The problem of racism in the UK is one that remains worrisome. The UK has had its share of racial upheaval in the form of riots that took place throughout the 20th century, most notably perhaps in the 1980s. As a mechanism, racism in the UK does not differ from that in other countries, with the same fears and “bogeymen” causing negative attitudes, resentment, and violence.
To detach racism in the UK from the colonial past of the Empire is, of course, impossible for obvious reasons. To go into full detail on this matter is beyond the scope of this article, though. For an overview of the demographics of the UK today, including the strength of ethnic and religious minority communities, please refer to our overview article.
The most tangible divide in the UK today might not be the one along racial and ethnic lines, but rather along religious and cultural ones. Right-wing populists have long adopted the tactic of not explicitly targeting minorities because of their ethnicity (or at least aim towards shedding that image in the public eye). They are rather vocal in their rejection and criticism of Islam and its values.
Of course, Islamophobia is not a new phenomenon, but it has indeed reached new heights in popularity in the UK within the last decade. The more obvious reasons for this are quickly found: continued, at times violent, tensions between what the so-called Western hemisphere and Islamic countries, a perceived incompatibility between different cultures, fears among parts of the population of losing their jobs to migrant workers, and plain fear of the unknown.
Islamic fundamentalists tainting the public image of Muslims in the UK add their part to a generally rather tense situation. Terror strikes carried out by adherents of radical Islam on UK and mainland European soil have made international headlines and escalated the issue.
The campaigns for a referendum held in June 2016 during which the United Kingdom voted to leave the European Union did nothing to help this growing sense of fear. According to an annual survey carried out by an anti-Muslim hate monitoring organization reported a 326% increase in racially motivated incidents compared to 2015.
On the one hand, racism in the UK did not take the form of virulent anti-Semitism in the 19th century or during the first half of the 20th century, the timespan in which anti-Jewish resentment gained mainstream acceptance not only throughout the European mainland but much of the Western world and culminated in the unspeakable events of the Holocaust. However, there has been a notable rise in anti-Semitic incidents in the past years.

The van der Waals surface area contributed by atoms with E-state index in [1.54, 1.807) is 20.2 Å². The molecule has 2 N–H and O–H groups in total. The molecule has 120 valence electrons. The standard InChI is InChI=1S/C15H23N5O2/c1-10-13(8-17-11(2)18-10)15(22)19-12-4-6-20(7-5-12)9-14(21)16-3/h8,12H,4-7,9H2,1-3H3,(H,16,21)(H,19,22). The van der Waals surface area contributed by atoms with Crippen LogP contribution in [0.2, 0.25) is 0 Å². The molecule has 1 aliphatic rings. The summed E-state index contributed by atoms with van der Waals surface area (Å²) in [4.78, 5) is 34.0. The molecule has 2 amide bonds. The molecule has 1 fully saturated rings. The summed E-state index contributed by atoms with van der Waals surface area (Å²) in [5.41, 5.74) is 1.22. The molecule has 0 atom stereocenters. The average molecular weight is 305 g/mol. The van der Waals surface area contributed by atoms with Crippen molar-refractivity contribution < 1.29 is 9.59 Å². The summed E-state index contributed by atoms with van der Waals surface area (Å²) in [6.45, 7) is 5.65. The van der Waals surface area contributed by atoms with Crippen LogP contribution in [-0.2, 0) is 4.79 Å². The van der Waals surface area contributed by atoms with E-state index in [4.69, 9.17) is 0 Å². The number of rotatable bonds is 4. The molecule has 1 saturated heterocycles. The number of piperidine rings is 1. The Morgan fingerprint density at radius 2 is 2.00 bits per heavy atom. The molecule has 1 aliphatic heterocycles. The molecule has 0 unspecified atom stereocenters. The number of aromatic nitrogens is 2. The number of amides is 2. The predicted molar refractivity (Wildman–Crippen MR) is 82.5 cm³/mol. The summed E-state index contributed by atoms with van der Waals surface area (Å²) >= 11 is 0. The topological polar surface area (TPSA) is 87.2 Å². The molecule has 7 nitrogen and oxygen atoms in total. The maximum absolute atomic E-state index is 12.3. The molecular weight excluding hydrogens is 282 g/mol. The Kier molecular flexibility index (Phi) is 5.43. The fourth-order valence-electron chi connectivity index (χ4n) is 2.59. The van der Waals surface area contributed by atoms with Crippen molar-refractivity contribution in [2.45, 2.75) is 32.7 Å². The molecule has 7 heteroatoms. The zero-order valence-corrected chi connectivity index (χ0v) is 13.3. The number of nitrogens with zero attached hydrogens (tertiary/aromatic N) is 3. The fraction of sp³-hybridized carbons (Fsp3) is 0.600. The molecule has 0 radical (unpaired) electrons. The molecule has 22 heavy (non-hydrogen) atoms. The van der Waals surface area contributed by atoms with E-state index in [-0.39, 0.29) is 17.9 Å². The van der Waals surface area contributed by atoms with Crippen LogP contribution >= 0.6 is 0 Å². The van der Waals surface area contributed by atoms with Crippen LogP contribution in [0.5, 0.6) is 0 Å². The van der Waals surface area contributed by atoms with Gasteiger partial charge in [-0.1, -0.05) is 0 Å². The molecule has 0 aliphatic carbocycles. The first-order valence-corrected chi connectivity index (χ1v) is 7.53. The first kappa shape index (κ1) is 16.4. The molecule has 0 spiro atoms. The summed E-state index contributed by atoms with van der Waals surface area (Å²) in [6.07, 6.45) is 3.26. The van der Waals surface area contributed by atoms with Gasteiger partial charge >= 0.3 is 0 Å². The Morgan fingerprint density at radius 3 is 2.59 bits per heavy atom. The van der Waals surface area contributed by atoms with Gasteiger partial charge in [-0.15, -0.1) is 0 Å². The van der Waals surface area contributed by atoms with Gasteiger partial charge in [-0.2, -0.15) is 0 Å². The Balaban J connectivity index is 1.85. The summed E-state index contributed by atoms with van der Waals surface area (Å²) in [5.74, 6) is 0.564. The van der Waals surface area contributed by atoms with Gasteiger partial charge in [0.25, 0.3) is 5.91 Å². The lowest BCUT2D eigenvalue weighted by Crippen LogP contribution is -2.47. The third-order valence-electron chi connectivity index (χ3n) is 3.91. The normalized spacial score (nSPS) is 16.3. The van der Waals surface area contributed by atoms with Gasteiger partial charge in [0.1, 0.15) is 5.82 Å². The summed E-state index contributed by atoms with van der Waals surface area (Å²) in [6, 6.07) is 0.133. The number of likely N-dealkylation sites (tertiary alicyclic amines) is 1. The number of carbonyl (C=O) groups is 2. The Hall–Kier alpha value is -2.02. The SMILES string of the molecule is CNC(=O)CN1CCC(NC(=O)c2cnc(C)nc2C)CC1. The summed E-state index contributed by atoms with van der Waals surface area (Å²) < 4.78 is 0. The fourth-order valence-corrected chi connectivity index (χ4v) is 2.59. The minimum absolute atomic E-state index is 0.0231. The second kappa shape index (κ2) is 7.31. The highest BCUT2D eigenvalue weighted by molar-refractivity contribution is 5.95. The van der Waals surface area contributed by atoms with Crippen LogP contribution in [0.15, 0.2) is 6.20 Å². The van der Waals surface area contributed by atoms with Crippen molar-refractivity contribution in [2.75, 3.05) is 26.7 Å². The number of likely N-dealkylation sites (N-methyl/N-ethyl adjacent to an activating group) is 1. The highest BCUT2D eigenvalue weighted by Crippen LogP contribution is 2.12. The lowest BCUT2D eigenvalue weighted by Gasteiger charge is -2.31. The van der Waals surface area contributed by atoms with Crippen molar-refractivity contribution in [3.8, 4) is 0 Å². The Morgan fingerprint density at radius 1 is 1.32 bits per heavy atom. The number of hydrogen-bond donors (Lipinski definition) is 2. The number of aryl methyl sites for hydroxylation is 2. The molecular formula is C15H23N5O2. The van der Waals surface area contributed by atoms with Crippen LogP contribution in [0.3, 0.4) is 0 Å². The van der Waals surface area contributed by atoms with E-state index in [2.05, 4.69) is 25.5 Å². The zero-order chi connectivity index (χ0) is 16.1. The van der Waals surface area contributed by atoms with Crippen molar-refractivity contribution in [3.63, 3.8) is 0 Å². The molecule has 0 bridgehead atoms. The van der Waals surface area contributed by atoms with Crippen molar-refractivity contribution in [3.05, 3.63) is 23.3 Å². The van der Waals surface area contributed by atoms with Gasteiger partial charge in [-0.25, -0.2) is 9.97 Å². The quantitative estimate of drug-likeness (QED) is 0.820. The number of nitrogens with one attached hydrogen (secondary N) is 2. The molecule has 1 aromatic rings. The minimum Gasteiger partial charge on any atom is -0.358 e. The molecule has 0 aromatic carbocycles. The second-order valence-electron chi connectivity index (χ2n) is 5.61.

As with other forms of racism in the UK, these incidents can range from verbal abuse to anti-Semitic graffiti and violent assault. At the beginning of 2016, incidents of anti-Semitism rose by over 10% compared to the previous year. This development has reached an extent that warranted closer cooperation between the Metropolitan Police (which provides law enforcement in Greater London) and the Community Security Trust, which represents the Jewish community in questions of security.
Today, parts of what used to be the core messages of the far right, such as tough stances on issues of immigration and asylum and the denouncement of multiculturalism, have been incorporated in the agendas of the political mainstream, further creating and reinforcing negative attitudes towards religious and ethnic minorities. Often, the victims are those who are furthest marginalized as it is.
In June 2016, the number of reported crimes aggravated by religious hatred or racism in the UK increased by almost 60% within just three weeks — a rise that many people blame on the ‘Brexit’ vote. One should keep in mind, however, that this number represents all (reported) incidents of racism in the UK, including persistent name-calling, damage to property, harassment, and violence, and does not reflect the circumstances in which hateful incidents occur.
What the above should not convey, however, is that expatriates (particularly those deemed “Black or Minority Ethnic”) are not safe in the UK. Being alert and aware of your surroundings is still recommended, but there is no need for paranoia. If you are interested in further information on the topic of racism in the UK, the Institute of Race Relations has issued an outstanding pdf brochure which is sure to shed some light on the questions you might have.
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